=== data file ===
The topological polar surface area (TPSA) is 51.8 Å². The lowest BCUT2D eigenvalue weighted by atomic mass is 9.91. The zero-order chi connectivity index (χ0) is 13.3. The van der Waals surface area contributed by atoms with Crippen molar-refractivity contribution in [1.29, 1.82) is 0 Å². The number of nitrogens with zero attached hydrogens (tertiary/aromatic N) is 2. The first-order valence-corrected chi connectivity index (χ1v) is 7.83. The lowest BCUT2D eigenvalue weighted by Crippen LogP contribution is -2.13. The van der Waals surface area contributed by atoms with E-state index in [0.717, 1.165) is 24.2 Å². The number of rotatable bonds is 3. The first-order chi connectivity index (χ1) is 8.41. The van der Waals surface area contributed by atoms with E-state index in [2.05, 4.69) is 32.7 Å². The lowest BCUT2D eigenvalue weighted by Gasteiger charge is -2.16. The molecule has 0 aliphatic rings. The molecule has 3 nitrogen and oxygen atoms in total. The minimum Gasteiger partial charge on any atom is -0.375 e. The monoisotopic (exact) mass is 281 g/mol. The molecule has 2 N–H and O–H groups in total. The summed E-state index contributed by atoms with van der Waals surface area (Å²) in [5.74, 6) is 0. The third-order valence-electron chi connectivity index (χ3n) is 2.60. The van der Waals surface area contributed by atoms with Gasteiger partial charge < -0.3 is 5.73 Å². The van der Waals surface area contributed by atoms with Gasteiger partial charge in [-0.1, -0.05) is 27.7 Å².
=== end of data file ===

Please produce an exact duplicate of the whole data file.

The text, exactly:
The topological polar surface area (TPSA) is 51.8 Å². The lowest BCUT2D eigenvalue weighted by atomic mass is 9.91. The zero-order chi connectivity index (χ0) is 13.3. The van der Waals surface area contributed by atoms with Crippen molar-refractivity contribution in [1.29, 1.82) is 0 Å². The number of nitrogens with zero attached hydrogens (tertiary/aromatic N) is 2. The first-order valence-corrected chi connectivity index (χ1v) is 7.83. The lowest BCUT2D eigenvalue weighted by Crippen LogP contribution is -2.13. The van der Waals surface area contributed by atoms with E-state index in [0.717, 1.165) is 24.2 Å². The number of rotatable bonds is 3. The first-order chi connectivity index (χ1) is 8.41. The van der Waals surface area contributed by atoms with E-state index in [2.05, 4.69) is 32.7 Å². The lowest BCUT2D eigenvalue weighted by Gasteiger charge is -2.16. The molecule has 0 aliphatic rings. The molecule has 3 nitrogen and oxygen atoms in total. The minimum Gasteiger partial charge on any atom is -0.375 e. The monoisotopic (exact) mass is 281 g/mol. The molecule has 2 N–H and O–H groups in total. The summed E-state index contributed by atoms with van der Waals surface area (Å²) in [5.74, 6) is 0. The third-order valence-electron chi connectivity index (χ3n) is 2.60. The van der Waals surface area contributed by atoms with Gasteiger partial charge < -0.3 is 5.73 Å². The van der Waals surface area contributed by atoms with Gasteiger partial charge in [-0.1, -0.05) is 27.7 Å².